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Tuesday, April 7, 2020

Detroit Lions 2016 first-quarter position grades

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Logan Lamorandier
Born and raised just outside of Kalamazoo as a die-hard Detroit sports fan. Attended Western Michigan University and moved to Scottsdale, Arizona not too long after graduation. Currently a medical sales rep and unapologetic Lions addict.


Outside of the Bear’s game, the Lions offense has continued the success found last year under Jim Bob Cooter‘s guidance. They are still ranked the 9th overall offense based on yards per game. Despite the offensive achievement as a whole, the Lions run game still is in the bottom third of the league.


One of the obvious bright spots on the team has been the quarterback play. Matthew Stafford has looked sharp (at least in the first 3 weeks) and in complete command of the offense. Unfortunately, the team around him does not provide much assistance when he can’t locate his A-game. The Bears schemed their entire defense to stop Stafford and the pass, yet the Lions still couldn’t muster up a semblance of a run game.

The much-maligned, yet objective, grading scale of Pro Football Focus ranks Stafford as the fourth overall quarterback going into week 5. To sum up in a moment, just the general  lack of support our QB has received, another alarming stat from PFF: “Matthew Stafford has lost a league-high 143 passing yards this season due to drops (not even factoring in potential yards after the catch).”

Stafford maybe hasn’t been elite, but you can’t reasonably ask much more of him.


Running Backs:

The Lions started off the season on such a high note. Ameer Abdullah was making defenders look silly and Theo Riddick was up to his old tricks. Once Abdullah was placed on IR with a foot injury, the run game went down hill. It’s now almost a foregone conclusion that Riddick is nothing more than an elite third-down specialist. His shiftiness actually gets him in trouble in defender-dense areas.

Rookie seventh-round pick Dwayne Washington has been efficient when healthy in his spot duty, but is still not as capable finding and accelerating through the small creases like Abdullah. With the Lions struggling to open lanes up front, they currently don’t have a running back with the ability to pick up yards when nothing is there. One of the best attributes of Abdullah that is sorely missed is his aptitude for finding a way to gain yards with minimal blocking help. That being said, it’s not easy to be a running back in the NFL when the O-line doesn’t give you much assistance.


Wide Receivers:

Talk about a difficult group to grade. What once was supposed to be a 1A and 1B combination at receiver, it now looks more like undisputed No. 1 and distant No. 3. The disparity between the early goings of free-agent acquisition Marvin Jones and third-year Lion Golden Tate have been stark. Jones is second in the league in yardage (482) and Tate has yet to gain 100-yards on the year–good enough for fifth on the team. Tate, by far, has been the biggest disappointment on the entire roster. Meanwhile, the ageless wonder Anquan Boldin has fulfilled the role he was brought in to fill.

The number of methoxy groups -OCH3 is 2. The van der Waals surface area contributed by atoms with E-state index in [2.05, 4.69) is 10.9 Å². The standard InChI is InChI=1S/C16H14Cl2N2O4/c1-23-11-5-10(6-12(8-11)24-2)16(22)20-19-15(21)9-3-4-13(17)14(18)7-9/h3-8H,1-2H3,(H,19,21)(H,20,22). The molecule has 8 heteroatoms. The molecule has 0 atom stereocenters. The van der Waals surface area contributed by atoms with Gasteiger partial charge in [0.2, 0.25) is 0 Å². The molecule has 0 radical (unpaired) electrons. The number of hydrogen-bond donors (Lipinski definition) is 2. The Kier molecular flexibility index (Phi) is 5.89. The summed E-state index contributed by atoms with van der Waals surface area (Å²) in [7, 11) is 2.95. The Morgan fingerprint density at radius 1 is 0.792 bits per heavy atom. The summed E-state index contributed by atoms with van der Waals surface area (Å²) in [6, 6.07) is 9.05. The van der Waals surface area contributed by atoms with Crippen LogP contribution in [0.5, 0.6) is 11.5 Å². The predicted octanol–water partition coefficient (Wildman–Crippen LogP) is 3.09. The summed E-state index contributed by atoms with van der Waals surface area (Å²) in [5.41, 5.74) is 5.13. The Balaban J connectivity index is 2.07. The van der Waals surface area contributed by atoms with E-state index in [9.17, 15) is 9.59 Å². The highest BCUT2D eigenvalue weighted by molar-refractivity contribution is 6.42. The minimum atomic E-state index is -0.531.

The most noticeable concern outside of Tate’s severe production drop-off has been the abundance of drops. The three aforementioned wideouts have been renowned for their sticky hands, yet all have had the case of the dropsies this year. Jones has shown a knack for winning jump balls against single coverage but has also left yards on the field with unsuccessful body catches. Their reliable hands in traffic are a must-have considering their collective struggles to create sufficient separation from opposing defensive backs.


Tight Ends:

At the beginning of the season, if I told you Eric Ebron had the most dependable hands on the team through the first four weeks, you would have laughed in my face. Ebron is the second leading receiver on the entire team and has made some difficult catches with no egregious drops. The mental mistakes have plagued Ebron though. He has tallied a team-high four penalties already and has negated two touchdown plays (a couple calls were very questionable). He also drew a lot of flack for completely giving up on a block after a blown assignment when the play was far from over.

Outside of Ebron’s production in the passing game, the tight end unit has been very ineffective. Cole Wick and Khari Lee have been weak run blockers at best with Ebron perhaps being the worst of them all. The return of blocking specialist Brandon Pettigrew off of the PUP will be a welcomed addition.


Offensive Line:

GM Bob Quinn spent three draft picks last April in hopes of solidifying a lousy offensive line. Despite no sweeping changes, the line does seem to be somewhat improved. LT Taylor Decker is the only new starter from a year ago. Whether it be from maturation, scheme, or just lack of talent faced, there hasn’t been any blatant missed assignments or mishaps. For a rookie left tackle playing alongside the weakest link of the line, Decker has held his own. This week’s matchup against the Philadelphia Eagles will be a great test for the youngster.

The Lions still haven’t been great protecting Stafford, but they have been better pass blocking than run blocking. Maybe the precipitous decline in rushing yards recently can be accredited to the callow backfield, but there have not been many open running lanes either. It appeared that the line might actually have a formidable ground game until Abdullah went down. No matter the case, the big uglies up front have gotten pushed around too much. The C grade may be overly generous for this group, but with the original expectations so low, they have played better than anticipated which in turn bumped them up a few points.


Up Next: Defense

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